numerous and varied are Thailand's attractions that you cannot possibly
see them all on one visit. Planning your trip needs careful thought, and
it is best to tailor an itinerary to specific interests - the beach, for
example, in preference to national parks and the countryside.
Bangkok is the usual gateway for most travellers, and you should plan on three to five days in the capital. This allows sufficient time for seeing the major sights, taking perhaps one out-of-town day excursion (Ayutthaya or Kanchanaburi are top choices), and exploring Bangkok's dining and shopping possibilities.
If a beach vacation is your priority, Bangkok could be followed by a week at Phuket or Samui Island, which offer the most exotic settings. Should your time be limited, the resorts of Pattaya, Rayoung, Cha-am and Hua Hin are closer to the capital.
For a different scene, Northern Thailand affords plenty of scope for both cultural sightseeing and refreshing escapes into the countryside. Chiang Mai is the best base for exploring the region, offering its own sights as well as numerous excursion options, and a stay of three or four days gives a good introduction. If you have more time, overnight visits to Mae Hong Son or Chiang Rai are well worthwhile.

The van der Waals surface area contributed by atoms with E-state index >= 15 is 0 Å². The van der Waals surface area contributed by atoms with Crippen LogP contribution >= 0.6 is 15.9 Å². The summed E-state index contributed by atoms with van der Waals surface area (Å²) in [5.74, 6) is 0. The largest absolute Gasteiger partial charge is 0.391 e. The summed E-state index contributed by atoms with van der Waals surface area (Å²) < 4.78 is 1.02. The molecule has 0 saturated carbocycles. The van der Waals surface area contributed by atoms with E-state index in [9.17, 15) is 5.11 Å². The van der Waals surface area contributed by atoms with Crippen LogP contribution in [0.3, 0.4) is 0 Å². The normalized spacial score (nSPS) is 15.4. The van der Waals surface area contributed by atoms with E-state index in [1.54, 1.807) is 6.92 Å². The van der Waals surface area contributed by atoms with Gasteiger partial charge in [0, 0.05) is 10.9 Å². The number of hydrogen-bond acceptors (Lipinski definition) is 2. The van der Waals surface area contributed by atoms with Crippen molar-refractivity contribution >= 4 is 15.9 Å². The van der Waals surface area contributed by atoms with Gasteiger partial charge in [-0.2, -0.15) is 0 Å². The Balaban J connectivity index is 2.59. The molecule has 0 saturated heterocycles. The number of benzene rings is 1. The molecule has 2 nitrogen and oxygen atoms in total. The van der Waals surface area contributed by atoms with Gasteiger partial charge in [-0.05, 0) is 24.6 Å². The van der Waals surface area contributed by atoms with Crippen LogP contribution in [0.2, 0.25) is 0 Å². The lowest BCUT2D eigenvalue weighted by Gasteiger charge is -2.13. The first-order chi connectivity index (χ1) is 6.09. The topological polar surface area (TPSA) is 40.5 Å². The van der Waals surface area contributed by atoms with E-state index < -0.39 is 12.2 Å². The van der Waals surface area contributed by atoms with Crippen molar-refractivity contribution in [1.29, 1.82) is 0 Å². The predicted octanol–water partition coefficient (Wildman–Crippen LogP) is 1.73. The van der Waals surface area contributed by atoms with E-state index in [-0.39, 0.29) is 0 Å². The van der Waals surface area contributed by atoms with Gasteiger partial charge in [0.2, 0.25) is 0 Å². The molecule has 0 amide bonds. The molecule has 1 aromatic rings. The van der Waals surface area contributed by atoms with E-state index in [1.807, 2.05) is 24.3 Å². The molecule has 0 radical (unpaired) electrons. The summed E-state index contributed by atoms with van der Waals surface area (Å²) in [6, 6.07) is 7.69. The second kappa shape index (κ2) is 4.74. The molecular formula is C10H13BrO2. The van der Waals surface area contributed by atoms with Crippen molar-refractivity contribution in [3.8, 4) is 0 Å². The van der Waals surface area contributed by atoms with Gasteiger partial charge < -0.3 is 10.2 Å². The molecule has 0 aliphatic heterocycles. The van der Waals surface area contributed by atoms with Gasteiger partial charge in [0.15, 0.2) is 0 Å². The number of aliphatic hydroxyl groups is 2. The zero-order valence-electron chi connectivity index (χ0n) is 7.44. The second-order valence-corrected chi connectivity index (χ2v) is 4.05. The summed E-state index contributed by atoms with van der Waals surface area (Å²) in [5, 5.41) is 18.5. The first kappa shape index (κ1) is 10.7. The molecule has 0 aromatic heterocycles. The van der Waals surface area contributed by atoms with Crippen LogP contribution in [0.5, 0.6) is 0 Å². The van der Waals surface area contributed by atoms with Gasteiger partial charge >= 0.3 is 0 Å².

Travellers who already know Thailand will find the Northeast region rewarding. The most traditional part of the country, it is best toured by car or bus - allow five to seven days.
Thailand further provides excellent facilities for sporting vacations - golf, scuba diving, yachting in particular. A two-week stay gives time for general sightseeing and special interest activities.
The variations for a visit to Thailand are near endless, and perhaps the best advice to bear in mind when arranging your trip is to plan on coming back.
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